top of page
  • Writer's pictureJonathan Lee

Manufacturing heavy industry assets in China? Here’s what you need to know.

Updated: Aug 6, 2019

Over the past decade, capacity to manufacture heavy engineered assets in Australia, Europe and the USA has been reduced significantly. The manufacturing capacity for mining, rail and construction industries has moved offshore to countries like China that have a lower-cost manufacturing base. This transition has led China has become a powerhouse in design and manufacture in heavy industry as many international companies now manufacture some or all of their products there.

Some may think that China’s manufacturing capability is relatively new and unskilled. Contrary to this belief, China has been manufacturing internationally for the mining, rail and construction industries for decades. From the late 1970’s onwards the Chinese government structured economic policies to “reform and open-up” the country by promoting foreign investment and allowing private businesses to operate for the first time since the communist rule began. This change in strategy has allowed China has become one the world’s biggest manufacturers of heavy industry assets and as of 2018, China accounts for approximately 34% of global market share in heavy industry machinery, a staggering figure compared to other developed markets like the US which accounts for only 2% (The Economist, 2019).

What benefits are there to manufacturing in China?

Manufacturing in China, if managed correctly, can have significant financial benefits by increasing your bottomline through reduced CAPEX costs and even improve your competitiveness in winning contract tenders.

Here are some potential benefits of manufacturing in China:

  • Meaningful cost savings when compared to manufacturing in developed countries

  • Well established manufacturing industry

  • Expertise in mining, rail and construction products

  • Increased production capacity and reduced lead times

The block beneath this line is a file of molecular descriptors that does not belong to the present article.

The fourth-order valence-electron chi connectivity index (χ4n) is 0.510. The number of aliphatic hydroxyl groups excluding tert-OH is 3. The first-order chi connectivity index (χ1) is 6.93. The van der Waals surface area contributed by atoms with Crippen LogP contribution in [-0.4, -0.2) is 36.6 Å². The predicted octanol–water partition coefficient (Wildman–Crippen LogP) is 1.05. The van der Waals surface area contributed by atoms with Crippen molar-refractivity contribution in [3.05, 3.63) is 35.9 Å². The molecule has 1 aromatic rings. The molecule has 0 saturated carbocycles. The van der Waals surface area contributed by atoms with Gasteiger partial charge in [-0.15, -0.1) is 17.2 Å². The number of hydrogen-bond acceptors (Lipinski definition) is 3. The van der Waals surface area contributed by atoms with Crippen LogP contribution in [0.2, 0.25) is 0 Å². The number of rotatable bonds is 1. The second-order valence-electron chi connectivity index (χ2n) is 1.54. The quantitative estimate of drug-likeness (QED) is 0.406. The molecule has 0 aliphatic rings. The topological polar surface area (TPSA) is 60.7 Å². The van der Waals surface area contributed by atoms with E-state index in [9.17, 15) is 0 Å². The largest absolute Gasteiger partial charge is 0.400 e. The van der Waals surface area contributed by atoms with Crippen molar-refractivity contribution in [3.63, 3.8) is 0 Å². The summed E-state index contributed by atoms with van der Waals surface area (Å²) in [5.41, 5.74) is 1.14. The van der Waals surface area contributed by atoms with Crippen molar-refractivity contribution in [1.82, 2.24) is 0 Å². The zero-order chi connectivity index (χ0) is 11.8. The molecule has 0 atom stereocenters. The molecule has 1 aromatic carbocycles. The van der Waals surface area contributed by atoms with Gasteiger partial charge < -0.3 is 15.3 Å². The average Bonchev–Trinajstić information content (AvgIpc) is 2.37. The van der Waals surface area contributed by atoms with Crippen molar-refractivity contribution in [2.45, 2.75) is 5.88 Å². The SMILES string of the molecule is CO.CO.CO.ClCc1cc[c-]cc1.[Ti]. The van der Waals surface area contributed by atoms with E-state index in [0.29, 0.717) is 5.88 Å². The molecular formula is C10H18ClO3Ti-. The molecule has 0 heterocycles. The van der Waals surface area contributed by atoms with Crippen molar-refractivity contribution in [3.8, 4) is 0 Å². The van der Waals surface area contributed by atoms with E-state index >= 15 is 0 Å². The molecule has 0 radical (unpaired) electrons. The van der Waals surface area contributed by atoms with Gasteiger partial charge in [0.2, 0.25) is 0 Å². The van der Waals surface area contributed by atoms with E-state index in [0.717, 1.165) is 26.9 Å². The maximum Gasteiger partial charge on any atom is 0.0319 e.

• Ability to meet International standards and specifications

  • Product design capabilities

  • International manufacturing experience and skills base

  • State of the art facilities

  • Access to a supply chain that was previously unreachable

  • Geographically favourable logistic costs.

What are some of the challenges?

Whilst the upside is significant, there are just as many challenges which could bring your project to a halt and potentially erode any cost savings that brought you there in the first place. Over the years we have witnessed a wide range of project management approaches from our clients when they begin manufacturing China and it’s safe to say that the way you’re used to doing business in your home country will most probably not work in China.

Here are some key challenges faced when manufacturing in China:

  • Difficult to find the right factory or manufacturing partner

  • Contract re-negotiations during the project

  • Inconsistent product quality

  • Non-compliance to specifications and standards

  • Intellectual property (IP) risks

  • Disconnect internally between the manufacture’s key departments

  • Language barrier and other cultural difficulties

  • Lack of in-country (onsite) presence to manage project and product quality

  • Bribery and misconduct.

Where to from here?

If your company is looking to begin manufacturing in China, purchasing heavy industry assets or sourcing fabricated steel and building products across the mining, rail and construction industries, give the team at a call or drop us an email to discuss your requirements.

Your on-the-ground resource for procurement and manufacturing in China.

The Economist. (2019, July 13-19th). Special Report: Global supply chains. The Economist: Riding High, What could bring down Americas economy?, p. 6.

#manufact #manufactconsulting #mining #rail #construction #china #design #manufacturing #fabrication #heavyindustry #assets #lowcost #project #quality #management #lowcost #engineering #sourcing #procurement #supplychain #steel #capex #contracts #tender #opportunities #challenges #riskmitiagtion #australia #asean

bottom of page